The Prehistory of Southern Africa

By J. Desmond Clark | Go to book overview

FOREWORD

BY

M. E. L. MALLOWAN

Professor of Western Asiatic Archaeology in the University of London

THIS book, a worthy successor to Sonia Cole Prehistory of East Africa, is a notable addition to the Pelican archaeological series. Specialists concerned with Africa now have a small encyclopaedia with something illuminating to contribute about every aspect of its prehistory. But the scope goes far beyond the specialist's range, for here is an extraordinary contrast to what archaeology has revealed about the ancient peoples of Egypt and Western Asia, already described in other volumes. Indeed, it seems incredible that the Iron Age in southern Africa did not, so far as we know, begin before the Christian era; that before Zimbabwe, perhaps as late as A.D. 1500, there was no architecture on a grand scale; that no native form of writing was ever invented. The author has explained that the great swamps or Sudd behind the headwaters of the Nile and the Sahara Desert were permanent obstacles to communication with the more developed civilizations. Moreover, the difficulties of sustaining long-range navigation prevented the establishment of firm contact, until just over a thousand years ago the Arabs began to exploit African gold in an organized way. Unawareness of technological achievements long known in the Levant and Western Asia is enough to disprove the contentions of those who would see the influences of archaic Egypt, Crete, Sumer, and Phrygia on the cave paintings of southern Africa; the comparisons are in any case superficial and without real connexion.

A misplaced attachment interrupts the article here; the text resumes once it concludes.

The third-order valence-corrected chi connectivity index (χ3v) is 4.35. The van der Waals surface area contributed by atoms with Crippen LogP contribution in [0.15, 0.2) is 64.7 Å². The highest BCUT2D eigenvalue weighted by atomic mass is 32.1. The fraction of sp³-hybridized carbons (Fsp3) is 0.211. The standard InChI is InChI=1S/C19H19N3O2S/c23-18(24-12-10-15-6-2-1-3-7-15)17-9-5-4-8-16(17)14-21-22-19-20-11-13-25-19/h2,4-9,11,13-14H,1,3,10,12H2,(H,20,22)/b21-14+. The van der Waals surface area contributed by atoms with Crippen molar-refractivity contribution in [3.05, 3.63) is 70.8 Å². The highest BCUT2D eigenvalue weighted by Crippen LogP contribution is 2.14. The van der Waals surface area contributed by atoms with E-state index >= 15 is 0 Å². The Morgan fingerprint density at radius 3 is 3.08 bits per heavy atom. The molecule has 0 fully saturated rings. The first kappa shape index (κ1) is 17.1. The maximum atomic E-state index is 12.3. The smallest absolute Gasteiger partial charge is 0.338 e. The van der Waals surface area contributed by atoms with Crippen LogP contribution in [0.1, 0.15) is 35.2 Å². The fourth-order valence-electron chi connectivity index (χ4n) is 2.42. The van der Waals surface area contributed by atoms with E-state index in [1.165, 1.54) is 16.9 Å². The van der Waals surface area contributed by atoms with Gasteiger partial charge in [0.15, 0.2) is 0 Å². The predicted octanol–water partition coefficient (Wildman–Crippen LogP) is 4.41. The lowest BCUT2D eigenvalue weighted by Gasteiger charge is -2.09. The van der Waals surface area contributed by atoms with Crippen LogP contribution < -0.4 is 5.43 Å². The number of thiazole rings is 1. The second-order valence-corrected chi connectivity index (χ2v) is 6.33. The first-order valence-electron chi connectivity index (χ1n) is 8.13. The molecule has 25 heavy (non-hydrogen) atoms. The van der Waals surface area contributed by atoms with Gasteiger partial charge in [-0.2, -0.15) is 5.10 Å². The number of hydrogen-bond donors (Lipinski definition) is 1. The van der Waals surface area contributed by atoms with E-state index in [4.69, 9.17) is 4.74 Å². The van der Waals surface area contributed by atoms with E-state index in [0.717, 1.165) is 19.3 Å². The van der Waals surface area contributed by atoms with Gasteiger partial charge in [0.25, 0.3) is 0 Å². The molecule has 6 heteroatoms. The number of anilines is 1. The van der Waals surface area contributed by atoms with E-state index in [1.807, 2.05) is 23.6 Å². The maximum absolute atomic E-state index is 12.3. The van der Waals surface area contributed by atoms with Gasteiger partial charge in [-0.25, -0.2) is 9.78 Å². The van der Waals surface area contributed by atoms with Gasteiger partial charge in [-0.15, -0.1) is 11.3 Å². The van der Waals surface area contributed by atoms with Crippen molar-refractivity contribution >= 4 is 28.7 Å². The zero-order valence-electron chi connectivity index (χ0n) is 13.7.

In southern Africa, therefore, we have a golden opportunity of seeing what could be achieved without knowledge of techniques which we. regard as indispensable to civilization. The wonderfully accomplished Stone Age industries seem to justify the definition of man as a tool- making animal; their development made him more cruelly efficient, progressively lethal in the subjugation of nature to his will. With these aids, when necessary the primitive vegetarian became a meat eater. The chase imposed on him law, order, communication, efficient planning. In his spare time he became an artist, and expressed his

-xxiii-

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The Prehistory of Southern Africa
Table of contents

Table of contents

  • Title Page iii
  • Contents v
  • List of Plates vii
  • List of Text Figures ix
  • List of Maps xvii
  • List of Tables xix
  • Acknowledgements xxi
  • Foreword xxiii
  • Introduction xxv
  • Chapter One - The Land and the People 1
  • Chapter Two - Building Up the Story 24
  • Chapter Three - The Man-Apes 58
  • Chapter Four - Fossil Man in Southern Africa 74
  • Chapter Five - Unspecialized Hunter-Gatherers 102
  • Chapter Six - Specialization Begins 131
  • Chapter Seven - The Microlithic Revolution 166
  • Chapter Eight - The Later Stone Age 185
  • Chapter Nine - Daily Life in the Later Stone Age 217
  • Chapter Ten - Prehistoric Art 253
  • Chapter Eleven - Miners, Metal-Workers, And Builders in Stone 281
  • References 315
  • Index 331
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